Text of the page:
After many months of delays and silence, the Trump administration this week announced plans to bring back a process for developing the country’s fourth Open Government Partnership National Action Plan (NAP). The Partnership is a voluntary “race to the top” club of more than 75 governments and thousands of civil society organizations that work together to develop and implement reforms around government transparency, participation, and accountability through biennial action plans.
The NAP was due to have been completed last year; after a failed attempt to rush a process through in the fall, the plan was shelved “until early-2018.” It now appears there’s renewed momentum to restart the co-creation process with domestic civil society.
Unless this administration takes more time, engages the public, gets outside of DC, and diversifies participation, however, the process is likely to fall short of both OGP's standards and the pressing needs to address core transparency, accountability and ethics issues in the United States.
I’ve been publicly explicit about my view that there’s little upside in pursuing a NAP under current circumstances here in the US. The Trump administration has been and remains openly hostile to democratic norms that are central to the open government community both in the US and abroad, crossing the Rubicon early and often, and poisoning the well.
To name just a few of the many violations:
- the immediate repeal of Dodd-Frank Section 1504transparency provisions
- vilification of the press
- unilateral withdrawal from the Extractive Industries Transparency Initiative
I stand by those views today, and I know most in US civil society feel similarly, given recent reports on open government in the country.
From an OGP process perspective, however, there’s technically nothing stopping the administration from attempting to restart the NAP process. If it’s going to happen, it’s going to happen.
Following is my unsolicited advice to those involved in running the process focused on ways to make this a more productive exercise, rather than one that ends in cynicism and disappointment.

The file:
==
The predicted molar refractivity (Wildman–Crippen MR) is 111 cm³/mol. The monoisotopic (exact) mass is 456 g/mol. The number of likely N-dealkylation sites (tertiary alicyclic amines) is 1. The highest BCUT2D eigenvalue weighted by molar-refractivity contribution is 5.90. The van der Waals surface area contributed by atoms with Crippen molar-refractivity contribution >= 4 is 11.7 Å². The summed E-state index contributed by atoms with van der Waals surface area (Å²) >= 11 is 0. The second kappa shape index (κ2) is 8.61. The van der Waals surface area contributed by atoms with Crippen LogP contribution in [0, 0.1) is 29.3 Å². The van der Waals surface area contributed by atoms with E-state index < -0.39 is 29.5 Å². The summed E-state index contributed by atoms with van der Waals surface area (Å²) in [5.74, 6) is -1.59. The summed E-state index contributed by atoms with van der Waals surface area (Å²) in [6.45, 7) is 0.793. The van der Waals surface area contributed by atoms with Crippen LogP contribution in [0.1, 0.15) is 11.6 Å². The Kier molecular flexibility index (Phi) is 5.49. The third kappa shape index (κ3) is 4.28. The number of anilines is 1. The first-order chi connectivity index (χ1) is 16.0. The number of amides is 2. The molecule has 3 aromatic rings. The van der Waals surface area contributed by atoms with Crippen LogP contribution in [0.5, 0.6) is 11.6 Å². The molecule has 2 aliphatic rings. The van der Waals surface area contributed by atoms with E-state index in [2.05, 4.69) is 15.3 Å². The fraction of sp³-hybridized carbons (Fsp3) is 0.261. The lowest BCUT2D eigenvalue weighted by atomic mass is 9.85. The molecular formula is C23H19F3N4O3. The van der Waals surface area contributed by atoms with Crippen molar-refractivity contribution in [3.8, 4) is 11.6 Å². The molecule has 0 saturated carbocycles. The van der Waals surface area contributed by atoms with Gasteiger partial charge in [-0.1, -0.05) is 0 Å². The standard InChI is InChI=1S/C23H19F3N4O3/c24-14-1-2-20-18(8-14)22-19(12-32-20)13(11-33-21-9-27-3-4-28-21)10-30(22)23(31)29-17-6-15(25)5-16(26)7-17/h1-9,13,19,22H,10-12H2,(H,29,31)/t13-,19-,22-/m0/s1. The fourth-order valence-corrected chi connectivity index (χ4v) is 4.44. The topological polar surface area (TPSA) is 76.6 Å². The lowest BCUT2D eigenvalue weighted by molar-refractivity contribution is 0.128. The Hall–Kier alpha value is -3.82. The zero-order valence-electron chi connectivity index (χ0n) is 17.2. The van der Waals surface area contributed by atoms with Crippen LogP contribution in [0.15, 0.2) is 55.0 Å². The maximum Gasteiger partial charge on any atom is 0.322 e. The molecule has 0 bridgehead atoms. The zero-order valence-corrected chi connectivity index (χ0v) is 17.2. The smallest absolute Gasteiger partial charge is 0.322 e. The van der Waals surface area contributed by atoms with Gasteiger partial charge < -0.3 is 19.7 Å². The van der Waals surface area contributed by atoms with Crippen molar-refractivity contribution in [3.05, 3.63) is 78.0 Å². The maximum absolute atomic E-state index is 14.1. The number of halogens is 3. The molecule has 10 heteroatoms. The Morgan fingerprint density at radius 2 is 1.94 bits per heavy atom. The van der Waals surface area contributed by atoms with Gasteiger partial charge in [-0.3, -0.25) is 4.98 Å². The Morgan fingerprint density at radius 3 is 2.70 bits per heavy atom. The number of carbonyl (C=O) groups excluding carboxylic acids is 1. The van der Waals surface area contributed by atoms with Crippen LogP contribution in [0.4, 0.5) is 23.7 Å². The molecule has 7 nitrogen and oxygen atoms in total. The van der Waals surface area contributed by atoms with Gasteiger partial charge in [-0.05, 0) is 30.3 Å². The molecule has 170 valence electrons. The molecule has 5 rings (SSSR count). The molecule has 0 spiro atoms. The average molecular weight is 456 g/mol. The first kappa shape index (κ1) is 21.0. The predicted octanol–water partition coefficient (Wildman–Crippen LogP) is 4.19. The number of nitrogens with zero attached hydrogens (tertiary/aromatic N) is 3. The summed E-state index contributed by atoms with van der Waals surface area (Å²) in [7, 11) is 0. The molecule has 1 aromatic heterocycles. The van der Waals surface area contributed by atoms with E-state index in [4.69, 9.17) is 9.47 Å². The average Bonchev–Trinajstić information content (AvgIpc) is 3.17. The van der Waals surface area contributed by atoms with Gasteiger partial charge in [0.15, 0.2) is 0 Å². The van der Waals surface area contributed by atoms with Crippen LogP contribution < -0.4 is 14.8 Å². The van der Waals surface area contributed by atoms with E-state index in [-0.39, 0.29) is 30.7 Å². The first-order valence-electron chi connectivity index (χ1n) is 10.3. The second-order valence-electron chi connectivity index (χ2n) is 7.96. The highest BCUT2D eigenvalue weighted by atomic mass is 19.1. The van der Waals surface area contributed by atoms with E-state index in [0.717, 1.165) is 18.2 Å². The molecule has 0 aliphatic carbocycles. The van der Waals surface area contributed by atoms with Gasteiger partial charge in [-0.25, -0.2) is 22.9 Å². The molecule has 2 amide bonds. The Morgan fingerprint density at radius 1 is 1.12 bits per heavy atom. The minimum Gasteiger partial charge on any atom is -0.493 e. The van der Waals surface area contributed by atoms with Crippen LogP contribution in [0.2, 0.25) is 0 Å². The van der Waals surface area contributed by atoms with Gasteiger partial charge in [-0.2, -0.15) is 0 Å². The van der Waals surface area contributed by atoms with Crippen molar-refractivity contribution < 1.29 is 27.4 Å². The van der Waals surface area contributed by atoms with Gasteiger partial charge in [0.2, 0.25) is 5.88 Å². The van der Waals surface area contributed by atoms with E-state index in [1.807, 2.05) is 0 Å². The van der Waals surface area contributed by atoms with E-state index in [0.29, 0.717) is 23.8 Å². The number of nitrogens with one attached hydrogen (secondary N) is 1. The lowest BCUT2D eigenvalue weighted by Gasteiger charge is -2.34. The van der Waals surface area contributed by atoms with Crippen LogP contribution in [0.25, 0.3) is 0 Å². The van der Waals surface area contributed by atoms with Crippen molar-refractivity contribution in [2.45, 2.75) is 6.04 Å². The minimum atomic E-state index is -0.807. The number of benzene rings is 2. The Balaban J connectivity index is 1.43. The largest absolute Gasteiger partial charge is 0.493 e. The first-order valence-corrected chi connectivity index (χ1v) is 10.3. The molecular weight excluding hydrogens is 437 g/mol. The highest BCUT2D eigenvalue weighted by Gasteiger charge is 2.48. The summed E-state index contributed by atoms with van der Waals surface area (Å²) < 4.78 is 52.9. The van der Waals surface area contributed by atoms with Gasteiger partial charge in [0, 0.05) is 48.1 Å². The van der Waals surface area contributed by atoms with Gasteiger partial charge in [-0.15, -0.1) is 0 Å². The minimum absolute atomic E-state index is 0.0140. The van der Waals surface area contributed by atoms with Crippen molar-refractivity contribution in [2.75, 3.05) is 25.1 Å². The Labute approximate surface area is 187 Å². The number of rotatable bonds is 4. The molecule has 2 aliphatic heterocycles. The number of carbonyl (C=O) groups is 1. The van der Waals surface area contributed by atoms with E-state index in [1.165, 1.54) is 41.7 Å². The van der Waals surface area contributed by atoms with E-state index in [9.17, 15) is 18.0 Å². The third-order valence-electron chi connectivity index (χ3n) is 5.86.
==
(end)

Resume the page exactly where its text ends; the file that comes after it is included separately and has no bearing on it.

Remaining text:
I’ll cluster these recommendations into two buckets: the “how” (e.g. how to strengthen the forthcoming co-creation process) and the “what” (which reforms could and should end up being committed to in the forthcoming NAP).
I should note that these recommendations are my own, speaking individually as a civil society co-chair of OGP. They do not reflect any agreed OGP steering committee or Support Unit position, just to be clear. Feel free to throw shade my way – but not at OGP.
Improving how the co-creation process works
An uncomfortable truth about the US co-creation process historically is that it was never that great, even during the Obama administration (which was a strong backer of OGP and helped to create the Partnership).
Previous NAP co-creation processes centered on a few set piece events at the White House, online submissions of ideas from civil society, months would then pass, and the administration would eventually release a plan. This process was farfrom what OGP asks of participation countries. Planners this time around would do well to read (and re-read, and then re-read again!) OGP’s new, robust Participation and Co-Creation Toolkit.
This volume has loads of examples for how to move from simply “consulting” with the public/civil society to truer co-creation. As OGP’s independent audit unit, the Independent Reporting Mechanism, has made clear in reviews of previous US Action Plans, the US has rarely moved beyond “consulting” and lags behind many other countries where more meaningful collaboration and co-creation are the norm.
We can and need to do better this time around. OGP’s detailed Co-Creation Standards lay out specific steps that governments need to take to ensure that they meet the minimum requirements. Beginning in 2018, meeting those minimum standards (including the creation of a multistakeholder forum, discussed below) is required for governments to remain in good standing with the Partnership.
What would more meaningful co-creation look like in 2018? Here are some suggestions:
Take the time to get this right. We should be budgeting at least 4-6 months to do this properly. Two 3-hour meetings (in a government office building) and a GitHub repository of suggestions do not add up to co-creation. In line with current OGP guidance to countries, a more ambitious and effective approach would be to establish a permanent multistakeholder forum (MSF) explicitly focused on generating the OGP NAP. The MSF should meet monthly while simultaneously leveraging virtual discussions and debates. This MSF should be separate from the existing US Interagency Open Government Working Group, in my opinion. While that group would naturally provide many members to the MSF, it is too Washington-centric and constrained in its available time. Which leads me to my next suggestion…